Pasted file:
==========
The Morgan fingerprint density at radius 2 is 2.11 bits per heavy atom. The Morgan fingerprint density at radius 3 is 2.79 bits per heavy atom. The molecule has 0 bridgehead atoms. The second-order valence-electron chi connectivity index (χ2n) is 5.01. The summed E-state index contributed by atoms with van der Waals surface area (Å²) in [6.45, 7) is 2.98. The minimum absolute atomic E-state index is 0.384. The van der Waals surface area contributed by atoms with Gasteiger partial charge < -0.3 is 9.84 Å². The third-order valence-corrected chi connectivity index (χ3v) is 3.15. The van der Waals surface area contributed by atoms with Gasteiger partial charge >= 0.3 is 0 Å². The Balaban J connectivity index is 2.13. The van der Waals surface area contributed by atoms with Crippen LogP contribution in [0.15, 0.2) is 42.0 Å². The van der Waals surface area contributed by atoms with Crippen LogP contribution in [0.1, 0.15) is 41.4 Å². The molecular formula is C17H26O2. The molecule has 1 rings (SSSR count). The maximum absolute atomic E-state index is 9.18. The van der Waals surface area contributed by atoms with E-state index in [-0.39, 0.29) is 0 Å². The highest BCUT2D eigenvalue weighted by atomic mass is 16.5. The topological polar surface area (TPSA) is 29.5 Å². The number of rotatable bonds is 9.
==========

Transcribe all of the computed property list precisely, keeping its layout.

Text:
The Morgan fingerprint density at radius 2 is 2.11 bits per heavy atom. The Morgan fingerprint density at radius 3 is 2.79 bits per heavy atom. The molecule has 0 bridgehead atoms. The second-order valence-electron chi connectivity index (χ2n) is 5.01. The summed E-state index contributed by atoms with van der Waals surface area (Å²) in [6.45, 7) is 2.98. The minimum absolute atomic E-state index is 0.384. The van der Waals surface area contributed by atoms with Gasteiger partial charge < -0.3 is 9.84 Å². The third-order valence-corrected chi connectivity index (χ3v) is 3.15. The van der Waals surface area contributed by atoms with Gasteiger partial charge >= 0.3 is 0 Å². The Balaban J connectivity index is 2.13. The van der Waals surface area contributed by atoms with Crippen LogP contribution in [0.15, 0.2) is 42.0 Å². The van der Waals surface area contributed by atoms with Crippen LogP contribution in [0.1, 0.15) is 41.4 Å². The molecular formula is C17H26O2. The molecule has 1 rings (SSSR count). The maximum absolute atomic E-state index is 9.18. The van der Waals surface area contributed by atoms with E-state index in [-0.39, 0.29) is 0 Å². The highest BCUT2D eigenvalue weighted by atomic mass is 16.5. The topological polar surface area (TPSA) is 29.5 Å². The number of rotatable bonds is 9.